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Researchers Construct Prognostic Nomogram for Use in Patients With Bladder Cancer and Lung Metastasis

By: Joshua Swore, PhD
Posted: Wednesday, September 20, 2023

A new prognostic nomogram may improve clinicians’ ability to select appropriate therapy and assess survival outcomes for patients with bladder cancer who have lung metastasis, according to research published in the European Journal of Medical Research. The independent predictive factors of outcomes on which this nomogram is based include patient age at diagnosis, primary site of the tumor, histology, surgery of the primary site, additional chemotherapy, as well as bone and liver metastases.

“The overall survival rate of [patients with bladder cancer] with metastases remains quite low despite multiple therapeutic modalities,” said Liang Liu et al, of Baoding No. 1 Central Hospital, China. “For this reason, it is essential to construct prognostic models for overall survival of [patients with bladder cancer] with lung metastasis, as identifying patients with evaluated poor survival outcomes may guide enhanced therapeutics and improve prognosis.”

The retrospective study included 506 patients with bladder cancer who had lung metastasis. Patients were identified through the National Cancer Institute’s Surveillance, Epidemiology, and End Results (SEER) database. Data included clinicopathologic, demographic, survival outcome, and both primary and metastatic tumor information. For model development, patients were randomly placed on an approximate 2:1 basis into training and validation sets.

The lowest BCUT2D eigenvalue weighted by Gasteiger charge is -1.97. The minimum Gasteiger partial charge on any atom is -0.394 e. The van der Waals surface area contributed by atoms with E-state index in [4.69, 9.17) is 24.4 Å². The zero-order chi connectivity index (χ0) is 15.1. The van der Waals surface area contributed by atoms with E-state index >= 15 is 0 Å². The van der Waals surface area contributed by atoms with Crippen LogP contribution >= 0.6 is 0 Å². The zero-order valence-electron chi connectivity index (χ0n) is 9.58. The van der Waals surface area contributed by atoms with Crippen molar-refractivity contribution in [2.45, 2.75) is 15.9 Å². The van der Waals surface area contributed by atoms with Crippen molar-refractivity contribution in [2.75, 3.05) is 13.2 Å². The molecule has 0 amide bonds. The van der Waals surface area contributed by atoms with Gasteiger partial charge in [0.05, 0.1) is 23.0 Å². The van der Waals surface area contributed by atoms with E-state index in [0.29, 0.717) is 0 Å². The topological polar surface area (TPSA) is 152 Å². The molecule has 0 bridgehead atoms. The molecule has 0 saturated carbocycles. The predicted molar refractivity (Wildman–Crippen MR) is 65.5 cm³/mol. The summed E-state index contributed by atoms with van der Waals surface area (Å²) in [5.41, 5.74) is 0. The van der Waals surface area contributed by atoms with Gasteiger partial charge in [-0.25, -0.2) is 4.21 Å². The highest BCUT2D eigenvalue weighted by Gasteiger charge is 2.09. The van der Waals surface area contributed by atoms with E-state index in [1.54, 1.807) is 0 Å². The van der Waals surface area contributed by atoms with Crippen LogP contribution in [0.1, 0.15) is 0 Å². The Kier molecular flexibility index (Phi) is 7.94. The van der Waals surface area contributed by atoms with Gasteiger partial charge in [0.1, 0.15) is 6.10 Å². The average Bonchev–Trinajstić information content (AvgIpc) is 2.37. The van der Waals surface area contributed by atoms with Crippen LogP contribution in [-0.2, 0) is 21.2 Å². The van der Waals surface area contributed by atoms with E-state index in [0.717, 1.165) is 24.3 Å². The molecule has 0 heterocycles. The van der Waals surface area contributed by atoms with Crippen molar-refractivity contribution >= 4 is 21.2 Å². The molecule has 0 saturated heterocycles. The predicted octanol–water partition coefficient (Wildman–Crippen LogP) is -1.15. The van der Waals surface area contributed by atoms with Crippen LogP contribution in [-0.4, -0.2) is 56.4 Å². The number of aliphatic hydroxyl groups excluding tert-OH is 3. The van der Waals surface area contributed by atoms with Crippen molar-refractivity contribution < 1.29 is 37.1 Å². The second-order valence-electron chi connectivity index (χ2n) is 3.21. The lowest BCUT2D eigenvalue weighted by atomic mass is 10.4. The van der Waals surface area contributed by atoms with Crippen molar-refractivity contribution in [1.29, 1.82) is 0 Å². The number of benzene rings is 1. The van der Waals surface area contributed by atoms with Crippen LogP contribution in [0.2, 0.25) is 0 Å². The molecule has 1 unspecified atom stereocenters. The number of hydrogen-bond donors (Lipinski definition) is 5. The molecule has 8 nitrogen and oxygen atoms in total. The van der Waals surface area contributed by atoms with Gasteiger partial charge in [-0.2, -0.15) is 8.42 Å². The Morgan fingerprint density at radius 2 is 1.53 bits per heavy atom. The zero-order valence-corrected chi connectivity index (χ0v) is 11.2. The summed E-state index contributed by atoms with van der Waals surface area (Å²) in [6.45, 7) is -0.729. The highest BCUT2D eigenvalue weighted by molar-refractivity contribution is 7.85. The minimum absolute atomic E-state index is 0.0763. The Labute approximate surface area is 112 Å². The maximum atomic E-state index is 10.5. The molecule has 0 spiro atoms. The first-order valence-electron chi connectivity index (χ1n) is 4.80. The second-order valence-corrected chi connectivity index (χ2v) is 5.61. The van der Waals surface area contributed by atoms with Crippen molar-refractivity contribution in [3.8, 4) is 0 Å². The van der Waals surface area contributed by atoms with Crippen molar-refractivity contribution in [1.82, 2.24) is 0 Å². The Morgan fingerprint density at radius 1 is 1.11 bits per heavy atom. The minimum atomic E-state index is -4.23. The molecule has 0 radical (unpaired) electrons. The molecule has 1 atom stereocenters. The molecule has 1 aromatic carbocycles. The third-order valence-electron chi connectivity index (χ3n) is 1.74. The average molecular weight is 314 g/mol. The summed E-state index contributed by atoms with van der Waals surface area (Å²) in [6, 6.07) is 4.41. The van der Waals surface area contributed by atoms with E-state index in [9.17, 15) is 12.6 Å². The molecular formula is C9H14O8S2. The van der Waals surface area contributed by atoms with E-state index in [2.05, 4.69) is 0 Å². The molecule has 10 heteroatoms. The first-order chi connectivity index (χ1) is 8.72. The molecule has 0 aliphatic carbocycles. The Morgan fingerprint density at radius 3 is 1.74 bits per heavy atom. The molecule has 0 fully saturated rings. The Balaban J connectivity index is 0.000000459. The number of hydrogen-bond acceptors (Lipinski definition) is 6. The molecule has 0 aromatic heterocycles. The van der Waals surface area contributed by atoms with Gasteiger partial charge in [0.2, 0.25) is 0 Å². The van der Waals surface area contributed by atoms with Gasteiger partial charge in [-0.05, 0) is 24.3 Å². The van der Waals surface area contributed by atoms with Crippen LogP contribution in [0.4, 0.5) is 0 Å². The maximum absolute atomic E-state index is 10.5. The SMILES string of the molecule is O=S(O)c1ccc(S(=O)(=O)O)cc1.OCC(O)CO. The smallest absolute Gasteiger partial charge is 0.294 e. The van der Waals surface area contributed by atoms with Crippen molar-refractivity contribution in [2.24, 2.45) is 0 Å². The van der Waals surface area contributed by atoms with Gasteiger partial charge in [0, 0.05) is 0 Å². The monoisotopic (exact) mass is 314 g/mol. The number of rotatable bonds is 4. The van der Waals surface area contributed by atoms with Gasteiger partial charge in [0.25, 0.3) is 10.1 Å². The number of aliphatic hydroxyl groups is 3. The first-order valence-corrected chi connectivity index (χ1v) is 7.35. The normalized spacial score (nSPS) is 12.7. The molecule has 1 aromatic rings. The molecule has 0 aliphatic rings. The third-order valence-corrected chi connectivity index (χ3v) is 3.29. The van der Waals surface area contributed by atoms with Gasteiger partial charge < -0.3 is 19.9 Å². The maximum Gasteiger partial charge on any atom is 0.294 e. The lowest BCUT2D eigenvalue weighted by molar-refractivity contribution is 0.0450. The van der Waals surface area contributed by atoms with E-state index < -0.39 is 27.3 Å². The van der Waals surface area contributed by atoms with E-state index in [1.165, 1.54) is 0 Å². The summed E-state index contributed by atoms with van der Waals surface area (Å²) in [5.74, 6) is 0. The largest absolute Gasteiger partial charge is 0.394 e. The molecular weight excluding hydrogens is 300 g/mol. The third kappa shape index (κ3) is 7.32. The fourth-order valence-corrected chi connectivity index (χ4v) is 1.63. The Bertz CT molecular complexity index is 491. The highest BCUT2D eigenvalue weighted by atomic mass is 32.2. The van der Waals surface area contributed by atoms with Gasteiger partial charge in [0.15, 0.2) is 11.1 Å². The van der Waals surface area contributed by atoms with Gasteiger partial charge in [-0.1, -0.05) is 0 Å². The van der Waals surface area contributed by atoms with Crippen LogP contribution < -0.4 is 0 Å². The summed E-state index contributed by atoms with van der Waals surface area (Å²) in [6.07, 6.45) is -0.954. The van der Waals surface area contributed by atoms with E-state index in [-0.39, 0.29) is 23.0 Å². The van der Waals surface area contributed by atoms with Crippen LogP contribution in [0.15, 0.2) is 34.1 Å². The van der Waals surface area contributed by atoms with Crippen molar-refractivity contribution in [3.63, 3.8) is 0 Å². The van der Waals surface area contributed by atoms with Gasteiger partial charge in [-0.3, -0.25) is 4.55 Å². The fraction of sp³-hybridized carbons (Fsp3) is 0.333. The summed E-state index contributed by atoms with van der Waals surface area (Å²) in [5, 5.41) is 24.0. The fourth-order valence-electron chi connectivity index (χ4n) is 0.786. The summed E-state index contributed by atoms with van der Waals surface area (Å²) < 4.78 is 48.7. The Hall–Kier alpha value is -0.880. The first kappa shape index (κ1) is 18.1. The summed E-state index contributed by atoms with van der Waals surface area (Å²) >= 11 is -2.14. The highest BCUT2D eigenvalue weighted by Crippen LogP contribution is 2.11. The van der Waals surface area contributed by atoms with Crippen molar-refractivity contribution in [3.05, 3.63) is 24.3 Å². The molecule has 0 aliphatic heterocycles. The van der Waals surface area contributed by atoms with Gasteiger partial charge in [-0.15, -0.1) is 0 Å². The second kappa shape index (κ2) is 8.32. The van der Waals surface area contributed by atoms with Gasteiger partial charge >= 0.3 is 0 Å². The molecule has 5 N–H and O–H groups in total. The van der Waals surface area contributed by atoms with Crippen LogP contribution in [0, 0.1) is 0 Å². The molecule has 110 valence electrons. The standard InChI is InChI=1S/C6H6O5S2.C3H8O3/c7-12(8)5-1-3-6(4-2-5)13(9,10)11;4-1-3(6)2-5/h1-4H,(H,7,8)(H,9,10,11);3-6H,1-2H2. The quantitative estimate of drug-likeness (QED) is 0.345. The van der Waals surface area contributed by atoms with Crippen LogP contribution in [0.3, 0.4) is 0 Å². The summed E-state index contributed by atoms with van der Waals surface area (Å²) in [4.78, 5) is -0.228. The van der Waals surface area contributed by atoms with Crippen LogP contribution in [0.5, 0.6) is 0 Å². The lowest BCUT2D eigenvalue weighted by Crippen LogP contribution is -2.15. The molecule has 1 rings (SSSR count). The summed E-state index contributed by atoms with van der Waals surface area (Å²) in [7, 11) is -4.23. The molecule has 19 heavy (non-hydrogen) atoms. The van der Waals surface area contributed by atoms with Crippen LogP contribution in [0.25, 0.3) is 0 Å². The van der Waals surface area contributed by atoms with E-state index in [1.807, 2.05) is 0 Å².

The authors used multivariate Cox regression analysis to identify patient age, primary site, histologic type, surgery history, chemotherapy, and metastatic location as primary factors impacting patients’ overall survival. These factors allowed the researchers to achieve an acceptable accuracy to predict the survival at 1 and 3 years for patients in the validation set. The nomogram optimized the receiver operating characteristics curve, with an area under the curve of 0.766 and 0.717, respectively. The C-index, a score to summarize how well a risk score describes the probability of sequential events, was 0.699 and 0.747 in the training and validation sets.

Disclosure: The study authors reported no conflicts of interest.

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